Office fires can be a major hazard for employees and everything involved in a business. It can seriously injure people in the workplace while reducing crucial business data to ashes. In order to prevent office fires, it is important to be aware of the causes of office fires and take steps to prevent them.
Although it may seem like a normal activity, smoking in the office is one of the most common causes of fire. Cigarettes are only one form of fire hazard in the workplace. All types of combustible material can contribute to indoor fires that can ravage an entire building. As hard as it may be to believe, cigarettes are the leading cause of office fires. It is estimated that 40 to 45 percent of all fires in offices are caused by cigarettes. There are several reasons why smoking is highly likely to cause a fire:
- Placing cigarettes on combustible materials such as paper and plastic causes them to smolder slowly and combust with less resistance
- Studies have shown that the cigarette is actually more likely to catch fire if it is left unattended than when it is smoked and properly extinguished.
- Most smokers do not have a safe place where they can dispose of used butts. Instead, they often discard them by placing them in trash cans, paper recycling containers, and plastic bins. These areas are the equivalent of a fire waiting to happen.
Having designated smoking areas is not enough. These places must be away from combustible materials such as paper supplies, furniture, curtains, etc. Employees should have an updated fire evacuation plan that includes the location of all escape areas and the fastest way to get there in the event of a fire.
2. Heating system malfunctions
Failure of heating systems is one of the most common causes of office fires. The National Fire Protection Association has noted that 25 to 30 percent of all commercial building fires are a result of a malfunction in a piece of equipment related to heating, ventilation, and air conditioning (HVAC). Temperature regulation is a critical function for office environments. But this can be easily prevented with proper furnace installation along with regular inspection and maintenance of the furnace and air ducts.
Inspection of furnaces must be done on a more regular basis than once every six months. In order to properly maintain a heating system, it should be checked for malfunction at least once a month. The most common problem with these devices is that they become blocked by lint and dust. Furnace filters should be maintained on a monthly basis and the furnace cleaned every three months.
3. Electrical malfunctions
Electrical malfunctions are another common cause of office fires. Electrical equipment like computers, printers, fax machines, and copiers are just some examples that rely on electricity to function properly. If these devices do not receive the appropriate amount of electricity, they will not perform to the standards expected. This can result in office fires if there is a malfunction or overload of electrical equipment.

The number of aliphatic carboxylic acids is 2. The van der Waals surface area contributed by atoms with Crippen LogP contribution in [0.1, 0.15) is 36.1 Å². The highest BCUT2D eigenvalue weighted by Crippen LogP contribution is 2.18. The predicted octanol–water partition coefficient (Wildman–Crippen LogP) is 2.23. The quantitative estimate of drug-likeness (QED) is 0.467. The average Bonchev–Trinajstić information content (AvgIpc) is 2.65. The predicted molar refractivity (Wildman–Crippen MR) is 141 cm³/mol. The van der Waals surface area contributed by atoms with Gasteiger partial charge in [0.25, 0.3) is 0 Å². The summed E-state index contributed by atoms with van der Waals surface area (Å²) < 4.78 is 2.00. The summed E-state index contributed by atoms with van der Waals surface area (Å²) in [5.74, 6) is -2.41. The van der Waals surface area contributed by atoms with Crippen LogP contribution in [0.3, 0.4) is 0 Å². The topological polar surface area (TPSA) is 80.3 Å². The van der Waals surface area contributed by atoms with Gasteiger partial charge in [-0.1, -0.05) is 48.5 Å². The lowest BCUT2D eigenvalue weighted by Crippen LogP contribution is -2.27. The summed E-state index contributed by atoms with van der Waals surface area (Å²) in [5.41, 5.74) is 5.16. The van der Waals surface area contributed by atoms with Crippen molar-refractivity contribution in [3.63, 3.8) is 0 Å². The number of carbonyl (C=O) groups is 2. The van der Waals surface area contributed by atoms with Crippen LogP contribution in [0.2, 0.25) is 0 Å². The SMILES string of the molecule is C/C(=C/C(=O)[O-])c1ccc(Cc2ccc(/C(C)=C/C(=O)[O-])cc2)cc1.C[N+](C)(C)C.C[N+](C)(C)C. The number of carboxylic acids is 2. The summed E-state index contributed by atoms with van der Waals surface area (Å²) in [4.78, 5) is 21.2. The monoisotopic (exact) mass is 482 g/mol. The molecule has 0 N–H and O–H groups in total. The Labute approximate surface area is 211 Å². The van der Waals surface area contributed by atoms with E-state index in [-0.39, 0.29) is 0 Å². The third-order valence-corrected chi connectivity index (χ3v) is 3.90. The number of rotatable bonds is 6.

Although office fires caused by electrical malfunctions are far less common than those caused by smoking or heating system failures, they still cause significant damage. Employers can reduce the probability of electrical-related office fires through regular maintenance and testing of their devices. Despite being highly regulated, these devices are not 100 percent safe from malfunctioning on occasion. This is where individual employee responsibility comes in. They should be able to maintain their own devices and should know what to do in case of an unexpected malfunction that may lead to a fire.
4. Flammable materials placed too close to heat sources
Office workers often bring items like candles or plants into their work area for decoration purposes. This can be a fire hazard because these objects are likely to ignite if they come in contact with the heating element. Employees should be informed that having flammable objects near any type of electrical equipment can be hazardous.
If employees tend to burn candles in the office, coffeemakers and hotplates should not be used because even the smallest flame can start a fire. More importantly, combustible materials like curtains and paper files should never be placed near heat sources. It is best to keep these at least three feet (one meter) away from any heat sources.
Fires are a common hazard in the workplace. They can be caused by a variety of factors, such as smoking, electrical malfunctions, and flammable materials near heat sources. However, many fires can be prevented through proper safety precautions. Employers should ensure that their employees are aware of the dangers of fire and know how to prevent them. Employees should also take responsibility for maintaining their own devices and keeping flammable objects away from heat sources. By following these simple tips, we can help reduce the number of office fires each year.